The right time to change my working life
Joanna was originally diagnosed with chronic myeloid leukaemia (CML) in August 2010 when she was 41.
Please note, this story was written before the coronavirus (COVID-19) outbreak. If you’re shielding, some of the activities described here may not be appropriate for you. Speak to your healthcare team for tailored advice – they know you and your individual circumstances.
When I was first diagnosed, the doctors said, “Yes, you can live with this.” I’d just started a new job at the YMCA. I’d wanted to work there for a while, and it was exciting. I’d been there just two months when I found out I had blood cancer.
It was a real shock. I was concerned about money and whether I’d still be employable. But the YMCA were supportive and helpful throughout. Initially, I had a fair bit of time off for hospital trips. After that, I returned to pretty much full-time working.
I found that keeping busy was more helpful than ruminating. I was trying to be normal but actually, there was still so much to try and get my head around. Life was far from normal.
Facing unexpected change
Then I found out my cancer had a rare mutation and I was going to have to go in for a stem cell transplant. That meant quite a different scenario, I was really anxious, but I was optimistic. I thought I’d be back at work in six months.
Unfortunately, that didn’t happen for me. I relapsed soon after my transplant and had to urgently try other treatments. Because of that I had problems with my immune system, and I couldn’t return to work.
After about two years of the YMCA holding my job open for me, we mutually agreed that I couldn’t return. We parted on good terms, and I had a leaving do and everything, so it was all very sweet and everyone was very kind.
I had to apply for benefits and that was a really hard thing. At first, I felt quite ashamed – not that I’d judge anybody else – but I’ve worked throughout my adult life. Friends encouraged me and said, “No, you’re entitled to claim this.”
I started doing a morning a week volunteering in our local theatre, posting information on websites and saying what shows we had coming up.
But I wanted to have more to focus on and found out about an introduction to counselling course. I mulled it over with a couple of friends and family members. They said I’d be great at it because they always talk to me about their problems!
I also talked to my consultant, as I was feeling uncertain about whether I would still be here in a few years. Is there any point in doing this if I’m on the way out anyway? My consultant said, “Let’s work on the basis that you will still be here.”
I was worried about getting into debt, but the college allowed me to do the course part time. That meant a reduction of fees, and it was much better for my health. Plus, one of my friends helped me get funding from a few charities. A family member funded part of it as well.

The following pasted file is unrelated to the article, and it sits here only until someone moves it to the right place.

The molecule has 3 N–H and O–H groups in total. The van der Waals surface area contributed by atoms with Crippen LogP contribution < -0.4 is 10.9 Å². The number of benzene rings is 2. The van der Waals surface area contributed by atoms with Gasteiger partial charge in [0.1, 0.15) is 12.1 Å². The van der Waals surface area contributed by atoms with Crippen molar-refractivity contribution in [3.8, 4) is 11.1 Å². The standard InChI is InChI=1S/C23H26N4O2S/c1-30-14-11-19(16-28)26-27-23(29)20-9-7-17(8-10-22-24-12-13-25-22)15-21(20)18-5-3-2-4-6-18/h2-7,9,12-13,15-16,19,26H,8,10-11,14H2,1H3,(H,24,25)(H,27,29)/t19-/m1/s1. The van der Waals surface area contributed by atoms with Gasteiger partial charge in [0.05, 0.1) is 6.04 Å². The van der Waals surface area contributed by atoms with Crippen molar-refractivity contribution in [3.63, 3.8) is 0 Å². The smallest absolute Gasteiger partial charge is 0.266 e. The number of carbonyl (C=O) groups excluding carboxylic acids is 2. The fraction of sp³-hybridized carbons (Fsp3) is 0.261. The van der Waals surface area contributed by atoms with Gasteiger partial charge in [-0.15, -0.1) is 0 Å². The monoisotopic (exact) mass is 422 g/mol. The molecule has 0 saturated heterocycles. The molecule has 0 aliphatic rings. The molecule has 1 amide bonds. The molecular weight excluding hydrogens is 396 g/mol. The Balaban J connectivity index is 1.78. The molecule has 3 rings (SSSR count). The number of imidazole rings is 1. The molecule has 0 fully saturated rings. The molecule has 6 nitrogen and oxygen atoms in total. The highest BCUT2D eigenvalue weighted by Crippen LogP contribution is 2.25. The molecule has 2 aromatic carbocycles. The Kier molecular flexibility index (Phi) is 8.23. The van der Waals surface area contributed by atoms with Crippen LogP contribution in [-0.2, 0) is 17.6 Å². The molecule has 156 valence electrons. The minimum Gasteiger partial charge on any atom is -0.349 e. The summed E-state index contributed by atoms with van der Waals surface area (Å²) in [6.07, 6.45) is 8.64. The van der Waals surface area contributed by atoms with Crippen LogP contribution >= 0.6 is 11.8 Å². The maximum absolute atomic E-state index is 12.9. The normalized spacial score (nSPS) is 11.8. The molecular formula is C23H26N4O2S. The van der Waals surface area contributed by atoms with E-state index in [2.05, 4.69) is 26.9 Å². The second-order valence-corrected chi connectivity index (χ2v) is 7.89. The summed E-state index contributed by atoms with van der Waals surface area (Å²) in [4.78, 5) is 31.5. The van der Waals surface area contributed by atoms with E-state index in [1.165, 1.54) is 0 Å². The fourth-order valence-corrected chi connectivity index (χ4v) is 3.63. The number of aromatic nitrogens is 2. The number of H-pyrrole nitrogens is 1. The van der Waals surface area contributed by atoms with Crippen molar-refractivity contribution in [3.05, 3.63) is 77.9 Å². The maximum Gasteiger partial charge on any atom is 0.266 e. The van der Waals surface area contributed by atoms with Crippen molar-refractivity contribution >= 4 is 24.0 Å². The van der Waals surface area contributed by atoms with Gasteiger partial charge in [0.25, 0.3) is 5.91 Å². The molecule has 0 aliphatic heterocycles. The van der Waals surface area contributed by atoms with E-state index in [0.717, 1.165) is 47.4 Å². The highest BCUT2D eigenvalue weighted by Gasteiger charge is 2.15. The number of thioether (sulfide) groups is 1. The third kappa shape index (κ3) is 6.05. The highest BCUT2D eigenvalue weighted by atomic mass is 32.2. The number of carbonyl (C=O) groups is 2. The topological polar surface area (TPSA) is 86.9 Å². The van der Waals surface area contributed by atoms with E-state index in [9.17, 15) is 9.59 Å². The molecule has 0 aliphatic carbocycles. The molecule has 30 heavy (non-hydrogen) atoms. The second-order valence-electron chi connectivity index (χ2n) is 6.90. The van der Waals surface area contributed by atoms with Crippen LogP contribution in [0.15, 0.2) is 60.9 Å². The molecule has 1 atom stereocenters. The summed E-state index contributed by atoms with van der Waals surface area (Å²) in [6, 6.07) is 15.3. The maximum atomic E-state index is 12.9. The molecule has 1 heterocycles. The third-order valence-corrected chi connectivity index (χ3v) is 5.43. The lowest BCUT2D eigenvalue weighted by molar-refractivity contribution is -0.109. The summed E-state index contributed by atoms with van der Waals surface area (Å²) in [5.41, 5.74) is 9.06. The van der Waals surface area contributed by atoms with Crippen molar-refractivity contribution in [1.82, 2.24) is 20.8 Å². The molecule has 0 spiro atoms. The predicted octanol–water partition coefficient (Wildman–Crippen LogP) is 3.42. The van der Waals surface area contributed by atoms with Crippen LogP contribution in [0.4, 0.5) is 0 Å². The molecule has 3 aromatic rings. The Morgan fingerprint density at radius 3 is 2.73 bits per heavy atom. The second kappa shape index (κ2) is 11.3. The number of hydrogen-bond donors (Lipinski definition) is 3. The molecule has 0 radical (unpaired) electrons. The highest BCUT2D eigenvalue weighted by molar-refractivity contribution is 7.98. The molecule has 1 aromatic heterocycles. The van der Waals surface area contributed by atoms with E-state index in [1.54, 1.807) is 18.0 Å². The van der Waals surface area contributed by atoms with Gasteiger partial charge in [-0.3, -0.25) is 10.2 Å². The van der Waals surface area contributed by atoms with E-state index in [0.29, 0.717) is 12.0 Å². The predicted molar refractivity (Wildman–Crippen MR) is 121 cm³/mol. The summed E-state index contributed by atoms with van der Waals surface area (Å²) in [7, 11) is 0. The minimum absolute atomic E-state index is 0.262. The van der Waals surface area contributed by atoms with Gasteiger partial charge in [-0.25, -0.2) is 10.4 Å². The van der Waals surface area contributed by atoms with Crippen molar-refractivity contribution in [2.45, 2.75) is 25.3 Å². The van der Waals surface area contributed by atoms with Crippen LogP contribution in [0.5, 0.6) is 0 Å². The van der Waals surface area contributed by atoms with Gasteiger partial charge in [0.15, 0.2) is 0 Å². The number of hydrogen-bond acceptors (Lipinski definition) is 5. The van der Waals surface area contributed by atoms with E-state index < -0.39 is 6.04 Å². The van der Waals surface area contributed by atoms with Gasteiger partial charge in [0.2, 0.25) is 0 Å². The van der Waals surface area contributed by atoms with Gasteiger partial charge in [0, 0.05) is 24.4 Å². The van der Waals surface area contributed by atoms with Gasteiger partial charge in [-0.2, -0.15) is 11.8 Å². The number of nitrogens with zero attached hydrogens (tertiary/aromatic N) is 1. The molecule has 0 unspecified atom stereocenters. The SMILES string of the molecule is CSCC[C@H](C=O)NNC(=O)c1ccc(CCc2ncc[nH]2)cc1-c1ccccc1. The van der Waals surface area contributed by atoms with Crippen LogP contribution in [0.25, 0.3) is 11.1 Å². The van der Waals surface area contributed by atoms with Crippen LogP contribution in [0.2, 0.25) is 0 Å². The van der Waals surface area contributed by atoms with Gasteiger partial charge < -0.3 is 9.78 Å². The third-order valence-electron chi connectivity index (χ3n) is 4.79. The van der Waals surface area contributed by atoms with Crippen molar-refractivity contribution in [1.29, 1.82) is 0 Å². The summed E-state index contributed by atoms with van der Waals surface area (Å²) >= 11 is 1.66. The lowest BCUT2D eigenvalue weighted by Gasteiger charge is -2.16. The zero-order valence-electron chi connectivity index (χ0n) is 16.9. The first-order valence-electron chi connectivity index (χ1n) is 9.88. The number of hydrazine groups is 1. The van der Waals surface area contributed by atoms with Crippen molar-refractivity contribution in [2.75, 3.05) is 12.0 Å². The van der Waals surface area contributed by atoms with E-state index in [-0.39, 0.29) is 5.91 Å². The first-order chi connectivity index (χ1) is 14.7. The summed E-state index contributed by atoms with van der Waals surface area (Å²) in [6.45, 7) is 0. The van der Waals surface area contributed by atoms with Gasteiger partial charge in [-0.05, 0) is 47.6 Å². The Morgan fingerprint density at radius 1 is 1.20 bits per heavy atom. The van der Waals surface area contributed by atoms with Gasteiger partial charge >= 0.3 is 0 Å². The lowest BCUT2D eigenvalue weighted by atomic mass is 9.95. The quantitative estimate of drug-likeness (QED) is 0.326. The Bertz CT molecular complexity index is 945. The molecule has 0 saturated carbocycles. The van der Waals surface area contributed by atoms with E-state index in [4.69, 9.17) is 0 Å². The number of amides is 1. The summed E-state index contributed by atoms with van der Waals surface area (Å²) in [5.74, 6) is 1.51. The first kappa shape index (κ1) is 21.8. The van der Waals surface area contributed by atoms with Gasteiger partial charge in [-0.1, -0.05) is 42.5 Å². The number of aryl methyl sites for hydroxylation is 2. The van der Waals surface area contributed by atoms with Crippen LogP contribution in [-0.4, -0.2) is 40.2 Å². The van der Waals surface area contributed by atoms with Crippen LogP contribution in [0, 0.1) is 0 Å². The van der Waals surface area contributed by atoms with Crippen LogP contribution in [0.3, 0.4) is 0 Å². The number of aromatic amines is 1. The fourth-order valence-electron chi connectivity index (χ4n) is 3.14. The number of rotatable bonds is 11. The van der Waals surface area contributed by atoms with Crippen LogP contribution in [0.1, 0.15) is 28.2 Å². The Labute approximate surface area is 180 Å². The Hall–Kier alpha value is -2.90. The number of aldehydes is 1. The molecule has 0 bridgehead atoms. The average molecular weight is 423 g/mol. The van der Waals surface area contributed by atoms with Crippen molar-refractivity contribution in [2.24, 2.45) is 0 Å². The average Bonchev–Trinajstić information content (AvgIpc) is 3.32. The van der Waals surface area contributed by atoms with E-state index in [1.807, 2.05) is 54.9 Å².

Even though I again relapsed and had to have treatment during the course, I got through it. I got my counselling degree three years later, so I was really chuffed about that.
Getting back to work
A local mum had set up a charity, ‘In Charley’s Memory’. I started volunteering there and basically created a part-time post for myself, setting up a counselling service for young people within the charity. Now they’ve got 17 counsellors.
I was working there until summer 2018. At this time the drug I had to take to control the leukaemia was causing more complex side effects, and I was really pushing myself and feeling quite worn out. So I took the decision to step away from the charity.
Setting up my own business
I’d always thought about setting up a private counselling practice and it felt like the right time. That’s been going for a year now. I run it from home, which means I can pace myself.
I know about counselling but having to do business plans and set up marketing strategies and register for tax was all new to me. I asked myself, “What am I doing here with all this?”
I was getting Personal Independence Payments (PIP) and Universal Credit, and through that I was able to join a business start-up scheme. I got mentoring and a little bit of extra money while I was setting it up.
I’m upfront with people about my health issues, and sometimes I have to cancel with short notice because of unplanned hospital appointments.
Looking after myself
I still have a spiritual advisor, and he’s very good about talking to me about pacing myself and just ‘being’ rather than ‘doing’. I managed to have a lovely holiday in Cornwall in September through a women’s charity. That gave me a few days away to just think.
Sometimes I feel guilty that I am not doing as much as I should be. When I start thinking that way, I give myself a talking to: “It’s OK – I am doing the best I can.” I’ve got more compassionate with myself as time’s gone on.
My advice to others is to try and be realistic about what you can do. I know now I put too much pressure on myself to get back to normal.
Feeling positive about change
I feel very privileged to be able to do the work I do – supporting people when they’re going through difficult times and being able to do it from home.
I didn’t envisage I’d be in this situation, but I now feel that counselling is my vocation. It makes sense for me and for the life I need now.
Janssen-Cilag Ltd has supported Blood Cancer UK with funding for the production of this web page and others within the ‘Living well’ section. It had no influence over the content.
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